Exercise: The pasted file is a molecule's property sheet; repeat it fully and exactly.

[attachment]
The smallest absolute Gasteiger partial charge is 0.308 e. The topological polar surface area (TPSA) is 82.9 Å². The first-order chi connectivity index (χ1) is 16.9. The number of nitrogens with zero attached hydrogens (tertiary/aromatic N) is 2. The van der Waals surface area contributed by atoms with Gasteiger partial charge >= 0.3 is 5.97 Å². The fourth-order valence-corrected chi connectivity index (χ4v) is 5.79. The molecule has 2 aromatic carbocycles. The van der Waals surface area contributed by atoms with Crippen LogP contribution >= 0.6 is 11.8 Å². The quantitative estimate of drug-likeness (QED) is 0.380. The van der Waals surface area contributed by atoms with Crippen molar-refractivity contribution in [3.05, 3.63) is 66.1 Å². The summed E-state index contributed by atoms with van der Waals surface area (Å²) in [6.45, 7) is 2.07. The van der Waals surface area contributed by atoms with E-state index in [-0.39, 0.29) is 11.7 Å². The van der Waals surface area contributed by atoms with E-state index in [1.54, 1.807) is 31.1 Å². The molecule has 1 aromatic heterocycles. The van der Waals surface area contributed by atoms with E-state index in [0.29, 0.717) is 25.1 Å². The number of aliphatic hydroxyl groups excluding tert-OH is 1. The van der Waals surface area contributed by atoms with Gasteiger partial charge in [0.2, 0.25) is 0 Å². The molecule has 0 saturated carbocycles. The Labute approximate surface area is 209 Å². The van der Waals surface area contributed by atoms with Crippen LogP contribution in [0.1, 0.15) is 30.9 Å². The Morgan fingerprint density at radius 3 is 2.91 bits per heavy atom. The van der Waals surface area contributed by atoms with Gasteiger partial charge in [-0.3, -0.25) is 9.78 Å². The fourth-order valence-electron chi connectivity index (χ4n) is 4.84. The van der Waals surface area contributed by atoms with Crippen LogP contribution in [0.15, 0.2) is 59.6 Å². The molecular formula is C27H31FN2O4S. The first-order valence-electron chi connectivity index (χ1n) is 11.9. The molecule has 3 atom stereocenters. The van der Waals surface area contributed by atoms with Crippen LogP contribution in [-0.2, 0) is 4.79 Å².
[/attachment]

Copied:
The smallest absolute Gasteiger partial charge is 0.308 e. The topological polar surface area (TPSA) is 82.9 Å². The first-order chi connectivity index (χ1) is 16.9. The number of nitrogens with zero attached hydrogens (tertiary/aromatic N) is 2. The van der Waals surface area contributed by atoms with Gasteiger partial charge >= 0.3 is 5.97 Å². The fourth-order valence-corrected chi connectivity index (χ4v) is 5.79. The molecule has 2 aromatic carbocycles. The van der Waals surface area contributed by atoms with Crippen LogP contribution >= 0.6 is 11.8 Å². The quantitative estimate of drug-likeness (QED) is 0.380. The van der Waals surface area contributed by atoms with Crippen molar-refractivity contribution in [3.05, 3.63) is 66.1 Å². The summed E-state index contributed by atoms with van der Waals surface area (Å²) in [6.45, 7) is 2.07. The van der Waals surface area contributed by atoms with E-state index in [-0.39, 0.29) is 11.7 Å². The van der Waals surface area contributed by atoms with E-state index in [1.54, 1.807) is 31.1 Å². The molecule has 1 aromatic heterocycles. The van der Waals surface area contributed by atoms with E-state index in [0.29, 0.717) is 25.1 Å². The number of aliphatic hydroxyl groups excluding tert-OH is 1. The van der Waals surface area contributed by atoms with Gasteiger partial charge in [0.2, 0.25) is 0 Å². The molecule has 0 saturated carbocycles. The Labute approximate surface area is 209 Å². The van der Waals surface area contributed by atoms with Crippen LogP contribution in [0.1, 0.15) is 30.9 Å². The Morgan fingerprint density at radius 3 is 2.91 bits per heavy atom. The van der Waals surface area contributed by atoms with Gasteiger partial charge in [-0.3, -0.25) is 9.78 Å². The fourth-order valence-electron chi connectivity index (χ4n) is 4.84. The van der Waals surface area contributed by atoms with Crippen LogP contribution in [0.15, 0.2) is 59.6 Å². The molecular formula is C27H31FN2O4S. The first-order valence-electron chi connectivity index (χ1n) is 11.9. The molecule has 3 atom stereocenters. The van der Waals surface area contributed by atoms with Crippen LogP contribution in [-0.2, 0) is 4.79 Å².